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Bruce Campbell
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Vicki Conte
Program Manager, Community and Department Education, Neurosciences Center

Aug 7 2013
Difficult, Unspoken Questions

Do not now look for the answers…At present you need to live the question. Perhaps you will gradually, without even noticing it, find yourself experiencing the answer.

-Rainer Maria Rilke

Two men, Ted and Ron, were long-term professional colleagues. I do not believe that they were particularly close, but they had been acquainted during their working lives. Each had retired.

In what was a remarkable coincidence, both men were diagnosed with nearly identical cancers. The tumors were of the same type, location and stage. They each came to see me, Ted first and then, several months later, Ron.

Ted was the first to undergo cancer treatment. It was rugged but he recovered well. By the time Ron was diagnosed, Ted had recovered completely.

The two men must have re-connected before Ron came for his first appointment, because he was well prepared. Ted had already filled him in on what to expect.

"Ted has been a great help,” Ron said. His wife agreed. “How soon can we get started?"

Ron's treatment was also rugged, but he recovered completely, as well. At subsequent follow-up visits, they each occasionally mentioned the other. Things went very well for a couple of years.

Unfortunately, Ted developed severe treatment complications and then a massive recurrence of his cancer. Despite several attempts to control the raging cancer, we ran out of treatment options.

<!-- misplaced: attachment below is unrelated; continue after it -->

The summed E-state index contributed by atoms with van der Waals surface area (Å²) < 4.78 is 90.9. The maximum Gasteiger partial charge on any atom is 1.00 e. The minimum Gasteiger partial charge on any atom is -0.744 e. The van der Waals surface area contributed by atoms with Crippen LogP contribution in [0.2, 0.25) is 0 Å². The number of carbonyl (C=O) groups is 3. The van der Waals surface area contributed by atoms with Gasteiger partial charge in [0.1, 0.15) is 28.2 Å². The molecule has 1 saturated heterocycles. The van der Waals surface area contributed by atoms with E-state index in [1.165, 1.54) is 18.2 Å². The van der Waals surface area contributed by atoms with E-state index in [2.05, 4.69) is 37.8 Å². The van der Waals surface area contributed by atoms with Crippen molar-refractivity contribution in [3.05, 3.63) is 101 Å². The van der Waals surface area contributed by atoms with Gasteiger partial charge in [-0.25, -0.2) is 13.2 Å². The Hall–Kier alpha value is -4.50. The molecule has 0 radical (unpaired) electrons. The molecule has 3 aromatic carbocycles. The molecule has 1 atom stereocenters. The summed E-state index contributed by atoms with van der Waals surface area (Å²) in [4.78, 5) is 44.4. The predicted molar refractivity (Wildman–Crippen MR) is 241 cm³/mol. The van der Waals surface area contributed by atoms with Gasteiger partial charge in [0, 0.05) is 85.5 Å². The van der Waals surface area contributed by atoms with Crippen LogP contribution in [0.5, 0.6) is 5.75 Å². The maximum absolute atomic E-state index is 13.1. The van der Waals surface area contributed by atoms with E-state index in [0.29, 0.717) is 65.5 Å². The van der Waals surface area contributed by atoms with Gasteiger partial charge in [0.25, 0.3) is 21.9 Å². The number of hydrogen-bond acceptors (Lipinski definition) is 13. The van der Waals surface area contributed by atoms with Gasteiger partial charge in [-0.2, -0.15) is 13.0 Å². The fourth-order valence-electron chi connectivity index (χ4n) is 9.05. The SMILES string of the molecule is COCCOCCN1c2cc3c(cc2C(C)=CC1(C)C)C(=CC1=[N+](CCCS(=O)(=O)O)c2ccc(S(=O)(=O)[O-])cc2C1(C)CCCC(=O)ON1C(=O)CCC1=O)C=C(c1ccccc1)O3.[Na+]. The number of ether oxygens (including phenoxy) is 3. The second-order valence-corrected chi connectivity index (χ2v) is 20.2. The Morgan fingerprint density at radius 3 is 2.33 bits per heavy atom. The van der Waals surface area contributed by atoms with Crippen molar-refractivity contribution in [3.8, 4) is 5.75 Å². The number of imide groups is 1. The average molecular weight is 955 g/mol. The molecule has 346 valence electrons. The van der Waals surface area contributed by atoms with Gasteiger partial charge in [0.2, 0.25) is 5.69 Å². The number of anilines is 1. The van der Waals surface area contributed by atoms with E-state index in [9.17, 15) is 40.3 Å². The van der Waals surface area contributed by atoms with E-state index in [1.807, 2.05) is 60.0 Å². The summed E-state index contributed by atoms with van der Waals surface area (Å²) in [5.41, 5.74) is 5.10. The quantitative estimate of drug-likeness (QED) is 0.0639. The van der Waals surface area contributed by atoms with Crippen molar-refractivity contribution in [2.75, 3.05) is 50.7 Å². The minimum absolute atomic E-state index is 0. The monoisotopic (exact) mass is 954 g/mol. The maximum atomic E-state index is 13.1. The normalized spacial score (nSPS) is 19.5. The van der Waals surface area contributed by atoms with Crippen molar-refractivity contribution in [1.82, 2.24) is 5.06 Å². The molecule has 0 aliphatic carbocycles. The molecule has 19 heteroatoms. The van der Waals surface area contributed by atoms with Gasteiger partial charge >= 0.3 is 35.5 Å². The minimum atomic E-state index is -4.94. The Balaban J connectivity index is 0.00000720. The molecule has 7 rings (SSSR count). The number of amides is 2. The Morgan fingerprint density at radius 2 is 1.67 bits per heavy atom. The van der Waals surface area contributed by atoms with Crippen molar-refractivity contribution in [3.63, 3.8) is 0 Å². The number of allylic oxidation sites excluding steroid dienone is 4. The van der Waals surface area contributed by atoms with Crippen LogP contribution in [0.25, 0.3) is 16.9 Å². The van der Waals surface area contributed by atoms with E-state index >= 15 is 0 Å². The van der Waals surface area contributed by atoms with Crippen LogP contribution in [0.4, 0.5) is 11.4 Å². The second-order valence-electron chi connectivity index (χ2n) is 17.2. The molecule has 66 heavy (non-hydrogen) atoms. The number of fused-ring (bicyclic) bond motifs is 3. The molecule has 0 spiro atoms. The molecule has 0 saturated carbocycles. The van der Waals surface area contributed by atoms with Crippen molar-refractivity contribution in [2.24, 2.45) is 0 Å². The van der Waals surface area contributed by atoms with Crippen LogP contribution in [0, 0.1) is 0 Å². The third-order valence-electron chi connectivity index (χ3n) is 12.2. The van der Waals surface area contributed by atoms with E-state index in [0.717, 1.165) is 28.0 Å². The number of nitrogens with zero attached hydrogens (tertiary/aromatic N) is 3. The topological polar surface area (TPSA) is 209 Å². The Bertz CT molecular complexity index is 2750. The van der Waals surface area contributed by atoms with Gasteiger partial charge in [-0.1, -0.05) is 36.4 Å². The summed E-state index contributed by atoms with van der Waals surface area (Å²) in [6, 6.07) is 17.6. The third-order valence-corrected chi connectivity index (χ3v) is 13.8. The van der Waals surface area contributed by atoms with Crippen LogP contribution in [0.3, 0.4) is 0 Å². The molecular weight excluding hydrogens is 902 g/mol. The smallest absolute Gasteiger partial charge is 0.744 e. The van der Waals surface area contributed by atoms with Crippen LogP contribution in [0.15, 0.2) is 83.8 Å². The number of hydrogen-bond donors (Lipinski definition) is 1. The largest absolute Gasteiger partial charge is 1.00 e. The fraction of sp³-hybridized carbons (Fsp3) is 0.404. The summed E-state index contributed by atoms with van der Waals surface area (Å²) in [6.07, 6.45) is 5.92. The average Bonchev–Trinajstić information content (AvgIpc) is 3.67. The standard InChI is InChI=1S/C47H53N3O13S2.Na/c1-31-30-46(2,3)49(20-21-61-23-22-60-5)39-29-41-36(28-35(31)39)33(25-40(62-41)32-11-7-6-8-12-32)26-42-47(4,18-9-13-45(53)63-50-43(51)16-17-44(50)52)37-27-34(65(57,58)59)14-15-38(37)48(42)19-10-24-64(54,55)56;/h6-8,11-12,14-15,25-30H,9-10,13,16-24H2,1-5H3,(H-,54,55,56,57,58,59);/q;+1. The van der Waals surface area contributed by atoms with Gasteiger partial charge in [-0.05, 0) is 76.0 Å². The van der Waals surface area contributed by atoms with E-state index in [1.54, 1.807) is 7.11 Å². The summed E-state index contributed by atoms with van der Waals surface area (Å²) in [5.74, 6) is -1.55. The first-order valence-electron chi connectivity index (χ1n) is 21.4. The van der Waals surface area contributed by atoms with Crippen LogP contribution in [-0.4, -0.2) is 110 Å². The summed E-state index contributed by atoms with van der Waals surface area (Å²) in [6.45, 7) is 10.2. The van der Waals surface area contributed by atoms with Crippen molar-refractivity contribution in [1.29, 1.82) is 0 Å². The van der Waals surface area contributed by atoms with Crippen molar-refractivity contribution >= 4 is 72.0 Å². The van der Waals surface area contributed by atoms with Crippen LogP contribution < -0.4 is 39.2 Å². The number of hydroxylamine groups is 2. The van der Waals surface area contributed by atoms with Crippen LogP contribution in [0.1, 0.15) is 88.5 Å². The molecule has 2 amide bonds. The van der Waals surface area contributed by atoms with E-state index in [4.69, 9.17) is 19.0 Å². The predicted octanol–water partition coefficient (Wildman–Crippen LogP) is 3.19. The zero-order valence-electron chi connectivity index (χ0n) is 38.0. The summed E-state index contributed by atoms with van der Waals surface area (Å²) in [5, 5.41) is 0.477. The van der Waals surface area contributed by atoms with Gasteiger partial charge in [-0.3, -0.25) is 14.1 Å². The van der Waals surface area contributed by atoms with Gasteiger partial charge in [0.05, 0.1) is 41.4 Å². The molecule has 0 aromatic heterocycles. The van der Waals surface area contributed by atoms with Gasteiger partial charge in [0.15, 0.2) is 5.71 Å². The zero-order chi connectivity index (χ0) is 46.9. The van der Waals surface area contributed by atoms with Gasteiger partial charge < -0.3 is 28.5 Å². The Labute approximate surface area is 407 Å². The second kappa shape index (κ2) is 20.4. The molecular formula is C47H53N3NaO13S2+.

I tried to figure out what had happened. Why the difference? There were no obvious answers. The two men presented with essentially identical tumors. They received identical treatment and had very similar underlying health histories. There was no clear reason why Ted’s cancer had returned.

Not long after Ted died, Ron came in for a routine visit. He continued to be cancer-free. As the visit was wrapping up, Ron became quiet. “What a shame about Ted,” he said. “He was a great person.”

“Indeed, he was," I said. "It was an honor to be involved in his care.” It was quiet in the room. What must Ron have been thinking? Ron had watched Ted go through so much. I could only imagine his questions.

I reassured Ron that everything looked great, realizing, at the same time, that I had offered the same reassurance to Ted during his the initial cancer-free interval. Ron could have legitimately asked me, “Could what happened to Ted still happen to me?”

These are moments of uncertainty.

One of my favorite mentors, a plain-spoken surgeon, sometimes would respond to similar questions with a lighthearted but sincere, “I don’t have a crystal ball. I wish I could tell you but I cannot.” I do not know if that is the best answer (and for some people, it clearly is not), but I understand the sentiment.

As surgeons – and as people – we want answers. Sometimes we do not tolerate ambiguity very well.

So, I reassured Ron that he was doing very well. “Things look great. Nothing concerns me at all. We are always available and if you notice any new problems, call us and come in. Otherwise, we will get together again in a few months."

In the meantime, I suspect we will both think about Ted and what his life meant to each of us.


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